Sunday, July 31, 2016

A teachable moment

How often do we do the same?

Niess MA, Prochazka A. Preoperative chest x-rays: a teachable moment. JAMA
Intern Med. 2014 Jan;174(1):12.

Mr X, a man in his mid 50s with a history of mild intermittent asthma and an increasingly painful umbilical hernia, presented to a general surgery clinic for a preoperative evaluation. Basic laboratory test results and cardiopulmonary examination findings were normal, and a reducible hernia was noted. A chest radiograph (CXR) was obtained for the indication of preoperative evaluation in a patient with asthma older than 55 years. The CXR revealed a 7-mm left perihilar lung nodule, with a radiologist recommending further evaluation of the lung with computed tomography (CT). As a result, hernia surgery was delayed and CT scan of the chest was undertaken.

Four weeks later, Mr X followed up to review the results of his CT scan, which revealed no pulmonary nodule but revealed a right adrenal nodule. The radiologist recommended that dedicated adrenal CT imaging be ordered by the medical team, further delaying surgery. Adrenal CT revealed findings consistent with a benign adenoma. Hernia repair was finally completed more than 6 months after his preoperative evaluation. Throughout this time, Mr X noted persistent pain from his hernia and anxiety over the positive test results.

The value of preoperative CXR has never been established. The Royal College of Radiology examined the utility of preoperative CXR in 8 hospitals and 10 619 patients in 1979. It concluded, “In view of the absence of clinical usefulness of routine [preoperative CXR] in… nonemergency operations,” there was widespread overuse, and “the policy of abandoning routine [preoperative CXR]… should be discussed.” Since that time, little evidence has surfaced to support preoperative CXR, but the practice continues. Recently, the Choosing Wisely campaign identified preoperative CXR as a priority area to raise awareness of its overuse.

Assessing the utility of this screening method requires estimating what fraction of CXRs have unexpected findings that prove useful in management. Most studies define a CXR-related change in management as delay or cancellation of surgery or a change in anesthesia protocol, neither of which have been shown to lead to better patient outcomes.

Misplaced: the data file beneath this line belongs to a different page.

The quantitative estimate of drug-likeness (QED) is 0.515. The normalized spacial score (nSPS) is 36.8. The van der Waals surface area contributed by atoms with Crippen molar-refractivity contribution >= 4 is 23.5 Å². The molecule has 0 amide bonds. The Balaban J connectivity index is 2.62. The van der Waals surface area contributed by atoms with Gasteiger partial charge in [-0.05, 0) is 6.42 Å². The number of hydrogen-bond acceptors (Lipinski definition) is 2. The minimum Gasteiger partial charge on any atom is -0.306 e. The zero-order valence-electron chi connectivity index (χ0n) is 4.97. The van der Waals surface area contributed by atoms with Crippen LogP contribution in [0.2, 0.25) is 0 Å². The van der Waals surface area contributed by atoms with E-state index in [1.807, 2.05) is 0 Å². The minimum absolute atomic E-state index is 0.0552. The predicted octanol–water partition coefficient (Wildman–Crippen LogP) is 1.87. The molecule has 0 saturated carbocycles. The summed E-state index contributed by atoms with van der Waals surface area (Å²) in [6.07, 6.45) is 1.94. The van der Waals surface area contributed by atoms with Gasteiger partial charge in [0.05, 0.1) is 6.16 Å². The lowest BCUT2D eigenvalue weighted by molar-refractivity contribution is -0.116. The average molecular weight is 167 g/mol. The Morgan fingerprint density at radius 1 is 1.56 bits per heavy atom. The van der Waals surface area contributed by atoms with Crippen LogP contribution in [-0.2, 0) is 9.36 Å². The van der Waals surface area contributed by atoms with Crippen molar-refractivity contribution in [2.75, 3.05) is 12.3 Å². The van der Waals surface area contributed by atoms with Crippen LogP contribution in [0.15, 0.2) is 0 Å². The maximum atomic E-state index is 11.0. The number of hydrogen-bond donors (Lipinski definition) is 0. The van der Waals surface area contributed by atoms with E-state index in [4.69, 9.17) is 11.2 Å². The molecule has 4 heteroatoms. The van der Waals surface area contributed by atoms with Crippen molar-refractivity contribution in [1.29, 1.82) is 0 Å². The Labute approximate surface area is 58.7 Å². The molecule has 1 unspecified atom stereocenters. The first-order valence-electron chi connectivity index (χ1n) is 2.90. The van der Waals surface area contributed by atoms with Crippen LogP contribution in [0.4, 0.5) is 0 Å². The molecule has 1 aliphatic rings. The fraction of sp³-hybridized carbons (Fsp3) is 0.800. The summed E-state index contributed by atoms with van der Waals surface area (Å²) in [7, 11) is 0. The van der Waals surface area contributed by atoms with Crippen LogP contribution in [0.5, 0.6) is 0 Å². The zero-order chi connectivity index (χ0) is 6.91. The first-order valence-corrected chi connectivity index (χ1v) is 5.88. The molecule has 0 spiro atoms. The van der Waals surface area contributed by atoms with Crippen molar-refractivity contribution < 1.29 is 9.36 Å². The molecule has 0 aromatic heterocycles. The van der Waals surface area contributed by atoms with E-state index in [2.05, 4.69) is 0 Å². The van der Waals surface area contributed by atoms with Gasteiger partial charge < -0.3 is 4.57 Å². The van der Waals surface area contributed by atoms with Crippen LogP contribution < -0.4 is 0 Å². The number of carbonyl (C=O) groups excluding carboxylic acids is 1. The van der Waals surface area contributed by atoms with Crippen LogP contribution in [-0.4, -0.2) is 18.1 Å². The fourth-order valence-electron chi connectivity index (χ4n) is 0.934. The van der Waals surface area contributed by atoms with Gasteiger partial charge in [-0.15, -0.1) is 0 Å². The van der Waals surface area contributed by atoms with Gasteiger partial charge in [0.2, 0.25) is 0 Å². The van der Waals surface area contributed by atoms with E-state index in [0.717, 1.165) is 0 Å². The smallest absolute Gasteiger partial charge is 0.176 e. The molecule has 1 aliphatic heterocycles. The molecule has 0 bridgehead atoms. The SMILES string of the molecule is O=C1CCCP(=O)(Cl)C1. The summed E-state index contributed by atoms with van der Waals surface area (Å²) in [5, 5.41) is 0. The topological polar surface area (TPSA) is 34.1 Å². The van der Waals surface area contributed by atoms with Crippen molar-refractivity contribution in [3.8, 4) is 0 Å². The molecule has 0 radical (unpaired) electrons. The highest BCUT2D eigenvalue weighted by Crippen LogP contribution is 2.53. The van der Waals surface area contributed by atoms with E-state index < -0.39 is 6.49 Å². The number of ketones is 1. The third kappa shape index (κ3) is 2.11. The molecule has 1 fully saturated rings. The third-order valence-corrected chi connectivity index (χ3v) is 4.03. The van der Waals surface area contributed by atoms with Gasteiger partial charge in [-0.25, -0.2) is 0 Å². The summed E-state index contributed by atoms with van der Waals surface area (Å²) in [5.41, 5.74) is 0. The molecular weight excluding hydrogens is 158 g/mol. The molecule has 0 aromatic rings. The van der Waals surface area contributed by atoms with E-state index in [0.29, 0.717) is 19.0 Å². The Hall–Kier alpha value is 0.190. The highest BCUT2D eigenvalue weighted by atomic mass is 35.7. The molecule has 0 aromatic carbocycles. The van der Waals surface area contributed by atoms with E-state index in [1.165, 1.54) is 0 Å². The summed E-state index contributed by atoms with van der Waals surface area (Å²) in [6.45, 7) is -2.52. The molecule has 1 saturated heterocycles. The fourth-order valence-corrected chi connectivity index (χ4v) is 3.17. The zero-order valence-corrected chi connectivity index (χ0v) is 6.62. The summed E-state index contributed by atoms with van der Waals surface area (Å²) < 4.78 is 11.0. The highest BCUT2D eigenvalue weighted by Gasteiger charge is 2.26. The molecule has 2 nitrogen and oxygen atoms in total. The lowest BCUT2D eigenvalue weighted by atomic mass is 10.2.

Existing studies on changes in anesthesia management do not include randomized controlled trials; they are predominantly retrospective trials. Reviews of the topic consistently cite the same nonblinded and nonrandomized studies. Silvestri et al conducted the largest multicenter study to date (6111 patients). Patients undergoing elective surgery who had submitted to a preoperative CXR at the surgeon’s discretion were enrolled. Anesthesiologists were interviewed after the surgical procedure and asked whether preoperative CXR changed management. Results showed that preoperative CXR resulted in a revision of anesthesia management from 0% to 13.5% of the time depending on the anesthesiologist questioned. Given the nonblinded, retrospective format of the survey, these results are prone to bias; the variability in responses is more consistent with the variability of anesthesiology preference than useful predictors of the utility of preoperative CXR.

In the absence of better evidence, the American Society of Anesthesiologists (ASA) stated in 2001, “[the ASA] does not believe that extremes of age, smoking, stable COPD [chronic obstructive pulmonary disease], stable cardiac disease, or resolved recent upper respiratory infection should be considered unequivocal indications for chest radiography.”

In 2005, Joo et al published a systematic review of 14 articles evaluating the practice of preoperative CXR. Although this review considered the same nonrandomized, nonblinded, largely retrospective trials referenced earlier in this article, the authors took into account the quality of the evidence and concluded that routine preoperative CXR should not be performed in asymptomatic patients. By their assessment, most abnormalities are chronic, are expected, or do not affect management or postoperative outcome.

Despite the evidence that preoperative CXR is unlikely to be beneficial, it continues to be used in daily practice. Exposing a patient to multiple additional studies prolongs surgical delay, increases exposure to radiation, prolongs and exacerbates underlying anxiety, and increases the likelihood of additional incidentalomas. The existing studies would likely label Mr X’s case a success; preoperative CXR had identified an unexpected abnormality that changed management by delaying surgery. However, a closer look at an individual case such as Mr X’s may actually illustrate a less rosy view of the consequences of preoperative CXR. He had more than 100 times the radiation of a single CXR, anxiety due to multiple incidental findings, and one objective patient-oriented outcome—delay in the management of his painful hernia.

Metachromatic leukodystrophy effect on caregivers

Eichler FS, Cox TM, Crombez E, Dali CÍ, Kohlschütter A. Metachromatic
Leukodystrophy: An Assessment of Disease Burden. J Child Neurol. 2016 Jul 7. pii:
0883073816656401. [Epub ahead of print]